Is this show less serialized than you thought it would be?

Discussion in 'Star Trek: Discovery' started by eschaton, Oct 23, 2017.

  1. eschaton

    eschaton Rear Admiral Rear Admiral

    Oct 2, 2017
    Was TNG serialized when Lore came back again and again?
  2. CorporalClegg

    CorporalClegg Admiral Admiral

    Aug 23, 2001
    Nuevo México
    If his actions in an episode were a reaction to something that had happened before then yes.
  3. eschaton

    eschaton Rear Admiral Rear Admiral

    Oct 2, 2017
    To be a pendent, yes, you're right. But when I raised the point that TNG (unlike TOS) was a semi-serialized show with recurring guest characters, internal continuity, and character arcs, people disagreed with me.

    Regardless, TNG-like serialization is a very low bar to reach in the modern era.
    Turtletrekker likes this.
  4. jefferiestubes8

    jefferiestubes8 Commodore Commodore

    Mar 8, 2009
    New York City
  5. MakeshiftPython

    MakeshiftPython Commodore Commodore

    Oct 10, 2013
    Baja?! I haven't got anything in Baja!
    In the context of the time those episodes came out they were largely thought of as sequel episodes rather than arcs as we've come to know from later shows like DS9, X-Files, Buffy, etc. Something like "Datalore" was originally just a stand alone with no plans, as Lore was originally disintegrated via transporter, before "Brothers" retconned that into simply him being beamed out into space. Heck, a lot of S4 episodes were sequel episodes. I think Worf's arc was the only actual arc conceived as such from the beginning with "Sins of the Father" being very open ended, which was a first for Trek.
  6. guyute03

    guyute03 Rear Admiral Rear Admiral

    Feb 27, 2003
    Discovery is serialized pretty much to what I expected. A season long story consisting of smaller arcs and hints of the standalone. Not surprised by what we received.

    And now I want to be surprised.
    I want to go into season 2 and watch 5 standalone episodes in a row for no reason at all except "why the f*** not".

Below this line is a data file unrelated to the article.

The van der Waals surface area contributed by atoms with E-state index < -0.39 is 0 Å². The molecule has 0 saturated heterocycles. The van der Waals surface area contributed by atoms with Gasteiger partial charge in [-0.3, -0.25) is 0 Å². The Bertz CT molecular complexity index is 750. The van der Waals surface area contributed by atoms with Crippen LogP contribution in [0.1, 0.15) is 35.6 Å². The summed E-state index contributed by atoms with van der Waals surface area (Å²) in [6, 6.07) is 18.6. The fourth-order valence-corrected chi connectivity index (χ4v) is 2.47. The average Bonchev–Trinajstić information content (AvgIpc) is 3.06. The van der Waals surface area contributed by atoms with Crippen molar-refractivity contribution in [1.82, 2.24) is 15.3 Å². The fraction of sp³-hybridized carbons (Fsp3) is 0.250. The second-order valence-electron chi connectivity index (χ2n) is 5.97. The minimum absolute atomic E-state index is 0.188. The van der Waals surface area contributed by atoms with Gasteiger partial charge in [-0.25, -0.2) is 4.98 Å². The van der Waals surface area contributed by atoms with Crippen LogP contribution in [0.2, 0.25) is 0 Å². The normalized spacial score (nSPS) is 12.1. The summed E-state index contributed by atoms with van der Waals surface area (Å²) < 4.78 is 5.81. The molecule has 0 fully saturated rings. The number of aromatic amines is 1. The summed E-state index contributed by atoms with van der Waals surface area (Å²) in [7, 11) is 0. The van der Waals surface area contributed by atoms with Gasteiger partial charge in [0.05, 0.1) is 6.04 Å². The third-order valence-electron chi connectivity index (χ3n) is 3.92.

I want old Star Trek and new Star Trek.
    I want to be surprised.
  7. Lord Garth

    Lord Garth Vice Admiral Admiral

    May 7, 2011
    Aug 10, 1999
    It's about as serialized as what I expected, but how the serialization was proportioned wasn't. I expected it to be split between the Shenzou, the Klingons, and the Discovery. It was mostly split two ways but what those ways were shifted.

    It started off split between the Shenzou and the Klingons, then the Discovery and the Klingons, then everything seemed to be on Discovery, then it was Mirror Universe and split between the Shenzou/Charon and Discovery, before finally going back to the Prime Universe with just the Discovery.

    It was all an interwoven story and they managed to work in more plot than expected. I also like that they weren't afraid of time-jumps to allow for more to happen in-universe. Enough time passed for Burnham to have served at least some time and there was enough time for the Klingons to make a good foothold.

    The ending of the Klingon War might seem abrupt but threatening to destroy Qo'noS would bring the 24 Houses in line pretty fast. No matter what their differences between each other are, they don't want their Homeworld destroyed. And I'm guessing this isn't the last we'll see of the Klingon Arc anyway, even if the War is finished, so this was a good stopping point.
    Last edited: Mar 12, 2018
  8. eschaton

    eschaton Rear Admiral Rear Admiral

    Oct 2, 2017
    I should say my viewpoint of the series shifted since I posted this thread to begin with. Act 2 was much, much more heavily serialized than Act 1. There was basically a four-part MU arc, and a two-part closing arc which directly followed it.

    I do feel like, ultimately, the show suffered in part because the writers didn't commit to serialization fully enough however - particularly in terms of character development. If you look at modern serialized drama, it's often the case that entire episodes are given over mostly to quieter scenes which help to "set the table" - basically characters just sitting in rooms and talking. Discovery wanted to keep the action quotient high, which meant even during the "high serialization" arcs there were throwaway B plots which didn't do that much to actually draw the season as a whole to a close.
    lawman likes this.